_You can't judge a King book by its movie. The books are always better. King makes my list again with a much longer novel called It. Again, it's the author's character development that make his books so worthwhile, even if you are reading a spook story. I found this novel very spooky, but there's also a high level of expert writing in it from a guy who honed his craft over a number of years and numerous books, many of them lengthy tomes. If you're up for a good but long read, you should give It a try.
_Scott Nicholson became one of my favorite thriller writers after I read his first novel, The Red Church, back in the late 1990s. It's an Appalachian tale of great sin, the evil of a small town and, of course, its mysterious Red Church. It's a must-read for horror fans by a journalist-turned-novelist who has written numerous creepy yarns over the past two decades or so. Check out Nicholson at Barnes & Noble and Amazon to learn more about his books. The Red Church will get you hooked.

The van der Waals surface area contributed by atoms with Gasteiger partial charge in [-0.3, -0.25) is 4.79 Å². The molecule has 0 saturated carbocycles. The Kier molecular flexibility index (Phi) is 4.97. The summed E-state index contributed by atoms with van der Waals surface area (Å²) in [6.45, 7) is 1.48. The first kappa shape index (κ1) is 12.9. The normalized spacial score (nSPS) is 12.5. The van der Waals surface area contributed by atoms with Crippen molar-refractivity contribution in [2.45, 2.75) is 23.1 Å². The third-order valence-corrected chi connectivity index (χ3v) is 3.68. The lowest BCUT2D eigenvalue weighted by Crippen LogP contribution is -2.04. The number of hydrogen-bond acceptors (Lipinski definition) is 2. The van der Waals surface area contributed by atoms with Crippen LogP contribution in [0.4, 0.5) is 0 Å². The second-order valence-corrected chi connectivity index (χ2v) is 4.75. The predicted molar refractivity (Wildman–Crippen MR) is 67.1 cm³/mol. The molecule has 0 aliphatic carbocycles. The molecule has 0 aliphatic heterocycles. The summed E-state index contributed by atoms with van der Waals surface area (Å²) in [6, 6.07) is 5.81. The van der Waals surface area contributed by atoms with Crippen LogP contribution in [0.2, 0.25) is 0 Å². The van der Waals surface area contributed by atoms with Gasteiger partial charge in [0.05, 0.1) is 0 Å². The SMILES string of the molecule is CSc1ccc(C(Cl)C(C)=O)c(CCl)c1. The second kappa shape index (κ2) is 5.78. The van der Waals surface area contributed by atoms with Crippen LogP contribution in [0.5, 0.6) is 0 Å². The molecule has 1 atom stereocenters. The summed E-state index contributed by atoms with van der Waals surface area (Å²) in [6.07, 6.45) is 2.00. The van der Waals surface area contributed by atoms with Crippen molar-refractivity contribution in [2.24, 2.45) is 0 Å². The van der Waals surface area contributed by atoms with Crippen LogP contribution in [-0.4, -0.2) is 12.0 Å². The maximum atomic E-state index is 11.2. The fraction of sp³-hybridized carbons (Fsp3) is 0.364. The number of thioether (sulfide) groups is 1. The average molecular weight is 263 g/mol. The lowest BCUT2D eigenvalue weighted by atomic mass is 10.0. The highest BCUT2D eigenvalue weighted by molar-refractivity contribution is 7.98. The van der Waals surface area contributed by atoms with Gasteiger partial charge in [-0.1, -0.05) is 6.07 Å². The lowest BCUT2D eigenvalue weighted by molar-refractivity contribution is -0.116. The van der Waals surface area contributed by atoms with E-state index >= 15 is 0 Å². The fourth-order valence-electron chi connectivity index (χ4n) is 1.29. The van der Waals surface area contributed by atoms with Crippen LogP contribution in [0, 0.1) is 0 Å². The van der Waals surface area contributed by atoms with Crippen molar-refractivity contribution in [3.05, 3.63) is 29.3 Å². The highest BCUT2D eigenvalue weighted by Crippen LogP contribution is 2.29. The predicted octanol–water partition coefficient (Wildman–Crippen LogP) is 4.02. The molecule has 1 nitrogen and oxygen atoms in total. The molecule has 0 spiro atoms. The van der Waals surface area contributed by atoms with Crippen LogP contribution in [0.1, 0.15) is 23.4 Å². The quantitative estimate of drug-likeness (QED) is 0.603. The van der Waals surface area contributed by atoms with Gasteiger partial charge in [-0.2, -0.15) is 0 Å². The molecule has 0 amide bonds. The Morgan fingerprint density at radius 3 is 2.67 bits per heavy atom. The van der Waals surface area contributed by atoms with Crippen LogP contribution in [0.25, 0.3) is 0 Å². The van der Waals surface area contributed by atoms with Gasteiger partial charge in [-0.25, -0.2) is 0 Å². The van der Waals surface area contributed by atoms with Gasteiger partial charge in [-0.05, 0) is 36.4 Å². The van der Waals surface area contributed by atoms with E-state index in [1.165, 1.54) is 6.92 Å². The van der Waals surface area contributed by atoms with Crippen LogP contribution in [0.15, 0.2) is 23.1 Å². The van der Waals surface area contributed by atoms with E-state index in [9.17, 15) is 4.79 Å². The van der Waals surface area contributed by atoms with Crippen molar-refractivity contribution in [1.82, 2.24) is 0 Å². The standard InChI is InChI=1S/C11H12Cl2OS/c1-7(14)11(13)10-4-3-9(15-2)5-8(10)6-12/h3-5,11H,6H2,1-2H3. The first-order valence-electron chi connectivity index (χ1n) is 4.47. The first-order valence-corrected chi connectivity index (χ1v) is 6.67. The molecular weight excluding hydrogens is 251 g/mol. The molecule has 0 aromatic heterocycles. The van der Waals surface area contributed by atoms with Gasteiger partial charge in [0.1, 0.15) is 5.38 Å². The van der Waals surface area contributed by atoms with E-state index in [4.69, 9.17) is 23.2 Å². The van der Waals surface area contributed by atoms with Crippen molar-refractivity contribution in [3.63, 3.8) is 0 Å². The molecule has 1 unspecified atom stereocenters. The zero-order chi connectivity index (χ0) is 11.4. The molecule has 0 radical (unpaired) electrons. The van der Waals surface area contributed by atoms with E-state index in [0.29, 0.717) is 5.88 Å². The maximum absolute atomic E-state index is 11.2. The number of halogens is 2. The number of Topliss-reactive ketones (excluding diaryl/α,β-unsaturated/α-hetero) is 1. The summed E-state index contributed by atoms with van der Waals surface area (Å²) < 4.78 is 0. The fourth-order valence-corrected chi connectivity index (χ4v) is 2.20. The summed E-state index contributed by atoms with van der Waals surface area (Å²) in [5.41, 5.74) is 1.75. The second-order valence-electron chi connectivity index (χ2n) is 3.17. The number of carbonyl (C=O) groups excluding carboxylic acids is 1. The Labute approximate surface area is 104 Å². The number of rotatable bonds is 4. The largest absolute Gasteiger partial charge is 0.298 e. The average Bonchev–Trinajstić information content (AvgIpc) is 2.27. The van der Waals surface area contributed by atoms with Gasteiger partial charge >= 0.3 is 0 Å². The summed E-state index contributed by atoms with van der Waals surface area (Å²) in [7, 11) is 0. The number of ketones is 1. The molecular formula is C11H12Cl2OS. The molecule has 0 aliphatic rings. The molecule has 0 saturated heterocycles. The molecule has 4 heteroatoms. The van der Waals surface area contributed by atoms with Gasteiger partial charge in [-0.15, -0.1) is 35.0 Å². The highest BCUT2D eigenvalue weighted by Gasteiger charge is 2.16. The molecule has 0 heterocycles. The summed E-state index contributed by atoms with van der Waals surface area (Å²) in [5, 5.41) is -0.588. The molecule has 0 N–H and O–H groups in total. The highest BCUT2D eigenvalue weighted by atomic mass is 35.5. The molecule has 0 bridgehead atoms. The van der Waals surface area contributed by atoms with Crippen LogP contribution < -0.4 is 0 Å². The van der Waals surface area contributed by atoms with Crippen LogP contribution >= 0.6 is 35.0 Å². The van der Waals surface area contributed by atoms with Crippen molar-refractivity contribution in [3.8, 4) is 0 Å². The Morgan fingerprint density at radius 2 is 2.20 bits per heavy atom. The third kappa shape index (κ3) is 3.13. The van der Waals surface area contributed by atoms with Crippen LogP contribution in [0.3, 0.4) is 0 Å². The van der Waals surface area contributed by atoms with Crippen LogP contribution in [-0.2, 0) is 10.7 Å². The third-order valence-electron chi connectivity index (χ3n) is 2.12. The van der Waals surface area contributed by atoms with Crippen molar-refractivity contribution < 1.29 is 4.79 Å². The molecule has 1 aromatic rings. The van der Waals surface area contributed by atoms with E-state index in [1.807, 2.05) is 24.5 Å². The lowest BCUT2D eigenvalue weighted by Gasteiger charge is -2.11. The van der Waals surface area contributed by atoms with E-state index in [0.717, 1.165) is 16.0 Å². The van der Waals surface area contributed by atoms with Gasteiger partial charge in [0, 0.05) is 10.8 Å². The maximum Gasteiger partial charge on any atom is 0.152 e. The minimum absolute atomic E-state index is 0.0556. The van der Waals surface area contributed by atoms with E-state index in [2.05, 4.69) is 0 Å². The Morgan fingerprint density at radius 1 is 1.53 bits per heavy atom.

Now it's your turn? Tell me some of your favorite horror novels.
I had a book signing today at Barnes & Noble in Twin Falls and met some really nice people. I had fun talking with customers and enjoyed signing many copies of my books for readers. Four of the titles were on display and my three Idaho titles sold well.I sold out of Ghosts of Idaho's Magic Valley.
One of the things I enjoy about book signings, besides talking with people in general, is chatting with young people. It always excites me when I learn of young people who like or are interested in my books, and I met a couple of them today. I always wish I had more time to talk about books and the writing process with them, but before you know it it's time to move on to the next customer.